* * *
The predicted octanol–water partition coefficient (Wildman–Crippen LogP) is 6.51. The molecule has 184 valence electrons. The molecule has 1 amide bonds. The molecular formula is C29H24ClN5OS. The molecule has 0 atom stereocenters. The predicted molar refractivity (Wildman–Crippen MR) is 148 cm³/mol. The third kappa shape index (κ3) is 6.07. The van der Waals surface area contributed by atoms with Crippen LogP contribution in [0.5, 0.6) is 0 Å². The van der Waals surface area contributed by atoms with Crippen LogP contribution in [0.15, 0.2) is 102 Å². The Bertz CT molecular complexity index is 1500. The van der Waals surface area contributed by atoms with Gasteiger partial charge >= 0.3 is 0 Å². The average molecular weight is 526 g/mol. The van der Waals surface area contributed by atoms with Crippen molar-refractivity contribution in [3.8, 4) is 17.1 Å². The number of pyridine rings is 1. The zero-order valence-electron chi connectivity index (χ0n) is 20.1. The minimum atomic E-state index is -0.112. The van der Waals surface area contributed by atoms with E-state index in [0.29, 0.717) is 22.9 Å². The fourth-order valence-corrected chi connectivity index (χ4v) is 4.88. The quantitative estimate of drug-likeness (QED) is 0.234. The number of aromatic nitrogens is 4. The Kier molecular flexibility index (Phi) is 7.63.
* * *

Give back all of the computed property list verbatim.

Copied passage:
The predicted octanol–water partition coefficient (Wildman–Crippen LogP) is 6.51. The molecule has 184 valence electrons. The molecule has 1 amide bonds. The molecular formula is C29H24ClN5OS. The molecule has 0 atom stereocenters. The predicted molar refractivity (Wildman–Crippen MR) is 148 cm³/mol. The third kappa shape index (κ3) is 6.07. The van der Waals surface area contributed by atoms with Crippen LogP contribution in [0.5, 0.6) is 0 Å². The van der Waals surface area contributed by atoms with Crippen LogP contribution in [0.15, 0.2) is 102 Å². The Bertz CT molecular complexity index is 1500. The van der Waals surface area contributed by atoms with Gasteiger partial charge >= 0.3 is 0 Å². The average molecular weight is 526 g/mol. The van der Waals surface area contributed by atoms with Crippen molar-refractivity contribution in [3.8, 4) is 17.1 Å². The number of pyridine rings is 1. The zero-order valence-electron chi connectivity index (χ0n) is 20.1. The minimum atomic E-state index is -0.112. The van der Waals surface area contributed by atoms with E-state index in [0.29, 0.717) is 22.9 Å². The fourth-order valence-corrected chi connectivity index (χ4v) is 4.88. The quantitative estimate of drug-likeness (QED) is 0.234. The number of aromatic nitrogens is 4. The Kier molecular flexibility index (Phi) is 7.63.